Andrew Manson (Robert Donat), a young, enthusiastic doctor takes his first job in a Welsh mining town, and begins to wonder at the persistent cough many of the miners have. When his ...
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Norman Z. McLeod
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Andrew Manson (Robert Donat), a young, enthusiastic doctor takes his first job in a Welsh mining town, and begins to wonder at the persistent cough many of the miners have. When his attempts to prove its cause are thwarted, he moves to London. His new practice does badly. But when a friend shows him how to make a lucrative practice from rich hypochondriacs, it will take a great shock to show him what the truth of being a doctor really is.Written by
This movie's initial telecast took place in Seattle Tuesday, March 5, 1957 on KING (Channel 5), followed by Philadelphia Sunday, March 17, 1957 on WFIL (Channel 6). It first aired in New Haven, Connecticut April 19, 1957 on WNHC (Channel 8), in Altoona, Pennsylvania April 26, 1957 on WFBG (Channel 10), in Chicago May 4, 1957 on WBBM (Channel 2), in Portland, Oregon May 11, 1957 on KGW (Channel 8), in Phoenix June 27, 1957 on KPHO (Channel 5), in Miami July 6, 1957 on WCKT (Channel 7), in Memphis July 21, 1957 on WHBQ (Channel 13), in Hartford, Connecticut September 12, 1957 on WHCT (Channel 18), in Los Angeles September 17, 1957 on KTTV (Channel 11), in Tampa September 23, 1957 on WFLA (Channel 8), in Honolulu October 20, 1957 on KHVH (Channel 13), in Tucson November 4, 1957 on KVOA (Channel 4), in San Francisco May 18, 1958 on KGO (Channel 7), in New York City January 3, 1959 on WCBS (Channel 2) and in Minneapolis November 11, 1959 on KMSP (Channel 9). See more »
When Andrew examines Christine's throat, he sits in front of a light that is supposedly reflected into Christine's mouth by his eyepiece. We see this from over Andrew's shoulder, and when the light is directed into her mouth, it is clearly coming from behind Andrew, because the back of his eyepiece is illuminated. See more »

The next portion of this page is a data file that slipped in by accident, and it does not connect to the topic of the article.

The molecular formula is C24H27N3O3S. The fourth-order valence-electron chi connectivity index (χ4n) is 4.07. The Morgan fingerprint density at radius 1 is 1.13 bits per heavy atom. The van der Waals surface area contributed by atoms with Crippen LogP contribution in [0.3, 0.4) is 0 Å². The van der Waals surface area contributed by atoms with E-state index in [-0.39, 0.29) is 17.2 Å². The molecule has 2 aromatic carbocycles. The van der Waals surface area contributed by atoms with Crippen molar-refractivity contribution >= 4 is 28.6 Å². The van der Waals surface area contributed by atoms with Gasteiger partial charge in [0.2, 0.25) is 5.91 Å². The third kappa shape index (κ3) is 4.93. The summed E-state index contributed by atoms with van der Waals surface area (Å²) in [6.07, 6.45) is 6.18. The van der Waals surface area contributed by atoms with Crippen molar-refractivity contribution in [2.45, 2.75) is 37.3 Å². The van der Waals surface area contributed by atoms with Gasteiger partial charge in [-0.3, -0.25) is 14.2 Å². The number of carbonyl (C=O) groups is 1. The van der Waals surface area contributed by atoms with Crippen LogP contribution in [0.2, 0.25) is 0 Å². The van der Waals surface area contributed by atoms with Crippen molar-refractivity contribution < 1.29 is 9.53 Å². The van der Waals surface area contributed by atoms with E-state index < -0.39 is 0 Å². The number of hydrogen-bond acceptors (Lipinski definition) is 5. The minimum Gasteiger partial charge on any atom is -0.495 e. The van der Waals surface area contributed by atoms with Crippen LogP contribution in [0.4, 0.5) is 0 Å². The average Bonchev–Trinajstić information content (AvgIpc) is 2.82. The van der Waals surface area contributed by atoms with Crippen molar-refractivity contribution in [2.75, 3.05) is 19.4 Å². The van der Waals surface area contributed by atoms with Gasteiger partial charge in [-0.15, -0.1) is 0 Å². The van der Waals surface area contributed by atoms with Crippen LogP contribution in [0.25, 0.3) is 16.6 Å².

Christine Barlow Manson:
Andrew, Do you remember once telling me that a all good research man needed was a notebook, a microscope and a room with a roof over it?
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Also shown in computer colorized version. See more »
The Citadel is a fine and inspirational film about a dedicated young doctor and the hardships he has to overcome to see his destiny and move to fulfill it. A lot of the same ground was covered before in Arrowsmith and would be covered again in Not As A Stranger and then in over a dozen or more medical drama shows on television. Stories about medicine and its practice is a genre we will never tire of.
Robert Donat plays the idealistic young doctor who is assigned a number of positions in Great Britain and the story is how he deals with the various situations he encounters. Along the way he picks up a wife in the person of Rosalind Russell.
For an American to review this film probably one should have a knowledge of the British health system and remember this would have been before the days of the current health system of socialized medicine. That system was put in before the post World War II Labour government changed things.
One of his assignments is a coalmining area in Wales and Donat because of his own integrity and commitment manages to make a whole bunch of enemies and has to leave. His assignment is in what might be described as an HMO run by the coal miner's union. He starts doing research in a chronic cough he notices several of the miners have and upsets a whole lot of applecarts both with labor and management. He also isn't so easy with giving sick slips to malingering workers and they don't come to his defense. Not easy at times to be an idealist.
For a while Donat takes an easy road in a wealthy sanitarium that caters to upper class hypochondriacs. Doctors Felix Aylmer and Rex Harrison are getting rich themselves off them. But eventually Donat finds his true calling in research.
Rosalind Russell said that working with Donat was a pleasure, but the film itself wasn't. She and Director King Vidor were the only Americans in this film and she and Vidor took a lot of criticism for taking jobs away from British players. Not like she had anything to say about it, MGM loaned her out there. Still she did her job without a trace of a British accent.
Besides Aylmer and Harrison other noteworthy British players in the cast are Emlyn Williams and Francis L. Sullivan. Williams is one of the local union heads and Sullivan is a blustering boorish lout of a miner who leads the opposition to Donat's research. All of them do fine jobs and Harrison got his first real notice by American audiences in his role.
Because for two generations we Americans have been awash with medical dramas all these situations seem all to familiar to us. That's a jaded point of view. The Citadel is a fine drama and worth seeing.
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